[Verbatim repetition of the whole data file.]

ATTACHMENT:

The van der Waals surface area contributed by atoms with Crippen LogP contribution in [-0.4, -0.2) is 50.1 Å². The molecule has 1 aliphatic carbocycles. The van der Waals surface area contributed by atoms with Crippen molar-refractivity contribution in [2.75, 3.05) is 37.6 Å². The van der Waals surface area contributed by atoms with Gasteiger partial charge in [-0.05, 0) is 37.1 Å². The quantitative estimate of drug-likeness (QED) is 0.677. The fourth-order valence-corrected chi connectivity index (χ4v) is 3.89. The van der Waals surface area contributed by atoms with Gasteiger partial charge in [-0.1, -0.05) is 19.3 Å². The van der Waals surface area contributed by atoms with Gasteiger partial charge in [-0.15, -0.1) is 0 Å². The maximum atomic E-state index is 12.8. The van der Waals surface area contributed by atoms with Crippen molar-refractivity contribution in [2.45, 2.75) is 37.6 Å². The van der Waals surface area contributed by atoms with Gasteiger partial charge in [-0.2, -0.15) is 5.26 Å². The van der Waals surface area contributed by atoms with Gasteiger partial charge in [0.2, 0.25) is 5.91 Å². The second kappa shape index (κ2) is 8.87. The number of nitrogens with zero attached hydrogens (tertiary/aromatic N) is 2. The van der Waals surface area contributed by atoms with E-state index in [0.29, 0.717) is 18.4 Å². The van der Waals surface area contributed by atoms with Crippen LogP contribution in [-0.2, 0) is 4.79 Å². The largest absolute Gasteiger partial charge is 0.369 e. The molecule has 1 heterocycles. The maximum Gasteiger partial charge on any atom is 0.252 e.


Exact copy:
The van der Waals surface area contributed by atoms with Crippen LogP contribution in [-0.4, -0.2) is 50.1 Å². The molecule has 1 aliphatic carbocycles. The van der Waals surface area contributed by atoms with Crippen molar-refractivity contribution in [2.75, 3.05) is 37.6 Å². The van der Waals surface area contributed by atoms with Gasteiger partial charge in [-0.05, 0) is 37.1 Å². The quantitative estimate of drug-likeness (QED) is 0.677. The fourth-order valence-corrected chi connectivity index (χ4v) is 3.89. The van der Waals surface area contributed by atoms with Gasteiger partial charge in [-0.1, -0.05) is 19.3 Å². The van der Waals surface area contributed by atoms with Gasteiger partial charge in [-0.15, -0.1) is 0 Å². The maximum atomic E-state index is 12.8. The van der Waals surface area contributed by atoms with Crippen molar-refractivity contribution in [2.45, 2.75) is 37.6 Å². The van der Waals surface area contributed by atoms with Gasteiger partial charge in [-0.2, -0.15) is 5.26 Å². The van der Waals surface area contributed by atoms with Gasteiger partial charge in [0.2, 0.25) is 5.91 Å². The second kappa shape index (κ2) is 8.87. The number of nitrogens with zero attached hydrogens (tertiary/aromatic N) is 2. The van der Waals surface area contributed by atoms with E-state index in [0.29, 0.717) is 18.4 Å². The van der Waals surface area contributed by atoms with Crippen LogP contribution in [-0.2, 0) is 4.79 Å². The largest absolute Gasteiger partial charge is 0.369 e. The molecule has 1 heterocycles. The maximum Gasteiger partial charge on any atom is 0.252 e.